Smith's Plan for Spring 2021 - Smith College Grécourt Gate

Dear students, staff and faculty: I write today with an update about the spring semester that I am sure will be welcome news to the Smith community. Many students are eager to return to campus, and the college has developed a careful plan to make that possible. I want to acknowledge up front that, as I write, many areas of the country—including some college and university campuses—are experiencing surges in COVID-19 cases. This is a serious situation, and one we are monitoring carefully. At the same time, well-managed campus communities provide a number of insights that suggest we can continue to keep campus positivity rates very low with students in residence. Throughout the fall, we have monitored the experiences of other residential colleges with students on campus and can draw two clear observations. The first is that campuses with strong coronavirus management programs—asymptomatic testing, isolation of people who test positive, timely contact tracing and quarantine of close co

Ohio teen who walked daily to library for homework help gets accepted to 12 colleges -

COLUMBUS, Ohio — For five years, Lashawn Samuel walked three miles round trip from his home to a local library to get help with his homework, and it’s paid off.

The Columbus City Schools student said this spring, he was accepted to 12 colleges and universities, and several of them offered a full scholarship, including his No. 1 choice Ohio State University.

He will be the first person in his family to go to college, WCMH reports.

He achieved his goals despite many challenges to his health, his personal safety and his financial security.

Samuel said his story is a testament of what can happen when you work hard and persevere and lean on your community to get help when you need it.

Part of what has helped him are the words of world-famous tennis professional Arthur Ashe. Ashe is the only African American to win the singles titles at the U.S. Open, Wimbledon, and the Australian Open. It’s believed he contracted HIV during heart bypass surgery from a blood transfusion in the early 1980s.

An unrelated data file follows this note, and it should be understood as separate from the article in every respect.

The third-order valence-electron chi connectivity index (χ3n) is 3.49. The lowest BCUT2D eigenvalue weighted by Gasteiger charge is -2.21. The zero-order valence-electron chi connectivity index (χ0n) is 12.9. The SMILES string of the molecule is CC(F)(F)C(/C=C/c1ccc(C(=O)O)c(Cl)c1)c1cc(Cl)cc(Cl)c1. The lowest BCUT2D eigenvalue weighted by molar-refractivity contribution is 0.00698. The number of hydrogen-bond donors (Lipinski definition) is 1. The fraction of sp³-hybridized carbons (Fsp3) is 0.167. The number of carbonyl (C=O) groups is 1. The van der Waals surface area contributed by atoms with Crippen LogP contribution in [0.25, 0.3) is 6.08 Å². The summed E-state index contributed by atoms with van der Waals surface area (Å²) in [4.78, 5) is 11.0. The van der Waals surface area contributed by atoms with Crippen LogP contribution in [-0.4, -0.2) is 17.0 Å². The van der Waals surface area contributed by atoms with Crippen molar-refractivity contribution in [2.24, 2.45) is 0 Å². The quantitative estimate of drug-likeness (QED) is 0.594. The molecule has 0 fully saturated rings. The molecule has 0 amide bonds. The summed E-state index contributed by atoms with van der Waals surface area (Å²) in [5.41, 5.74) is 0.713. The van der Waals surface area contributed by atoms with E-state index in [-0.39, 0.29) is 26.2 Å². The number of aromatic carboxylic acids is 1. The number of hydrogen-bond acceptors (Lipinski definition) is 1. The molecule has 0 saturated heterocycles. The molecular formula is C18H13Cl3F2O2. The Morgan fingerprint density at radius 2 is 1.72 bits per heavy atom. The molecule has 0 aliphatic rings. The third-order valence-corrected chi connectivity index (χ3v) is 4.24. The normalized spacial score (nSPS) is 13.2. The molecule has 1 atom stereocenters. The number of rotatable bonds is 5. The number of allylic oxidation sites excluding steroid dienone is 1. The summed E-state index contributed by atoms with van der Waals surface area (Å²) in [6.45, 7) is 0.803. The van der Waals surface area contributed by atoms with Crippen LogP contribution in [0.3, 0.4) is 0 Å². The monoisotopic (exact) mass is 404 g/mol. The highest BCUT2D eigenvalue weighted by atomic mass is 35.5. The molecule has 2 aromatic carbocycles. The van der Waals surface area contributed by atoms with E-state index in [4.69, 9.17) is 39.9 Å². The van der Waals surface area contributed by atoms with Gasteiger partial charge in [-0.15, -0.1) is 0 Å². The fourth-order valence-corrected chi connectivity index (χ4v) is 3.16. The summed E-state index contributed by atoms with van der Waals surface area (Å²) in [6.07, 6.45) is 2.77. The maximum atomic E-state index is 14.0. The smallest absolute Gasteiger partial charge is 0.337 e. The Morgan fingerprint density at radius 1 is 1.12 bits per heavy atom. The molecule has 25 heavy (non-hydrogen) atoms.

Ashe said this about taking on challenges: “Start where you are. Use what you have. Do what you can.”  

That’s what Samuel did while trying to get into college. Coming from poverty, he had fewer opportunities than most, but he made the most of what he had.  

Starting in eighth grade, Samuel would regularly walk from his home to the Franklinton Branch of the Columbus Metropolitan Library, sign into the Homework Help Center around 3 p.m., work until the center closed and walk back home.  

The entire trip was three miles. Sometimes, he walked home in the dark to his Section 8 housing.  

During those five years, Samuel got sick and had to be hospitalized, struggled with having enough food to eat, and lost his friend to gang violence.  

“The kid has tremendous perseverance and he just keeps going,” said Kelly Young, one of the Homework Help associates at the Columbus Metropolitan Library.

Young said the staff noticed how much Samuel’s writing improved from when he’d started coming to the library. But he was still nervous and uncertain about whether schools would accept him.  

“During a time like this, when we are all facing such uncertainty, I think Lashawn’s story can really teach us,” Young said. “Using the resources that are around us in our community and depending on each other, that’s just the way that we can all get through this pandemic and all the uncertainty of what lies ahead.”  

The University of Akron was first to respond with a letter of acceptance.  

“I was so excited that I was going to college,” Samuel said. “Even if nobody else accepted me, I had this in my pocket. I knew that I … did what I had to do to get into college, and my hard work was paying off.”  

Then several more acceptance letters came, and his concern over getting in turned into concerns over which school to choose.

But once he got his acceptance letter to the Fisher College of Business at Ohio State University, his dream school, he knew where he would go.  

Things got even better when he found out that he was being offered scholarships that made going to school practically free.

“I never would have achieved it without God, my family, my friends and this environment I have around me,” Samuel said.

As the COVID-19 pandemic ravages the lives of millions, Samuel and his family have hope and he recommends the same for others. 

“There’s always going to be a challenge or an obstacle that you’re going to have to overcome or grow out of,” Samuel said. “But as long as you keep true to yourself and have faith and persevere so that you can overcome it, then you will.”


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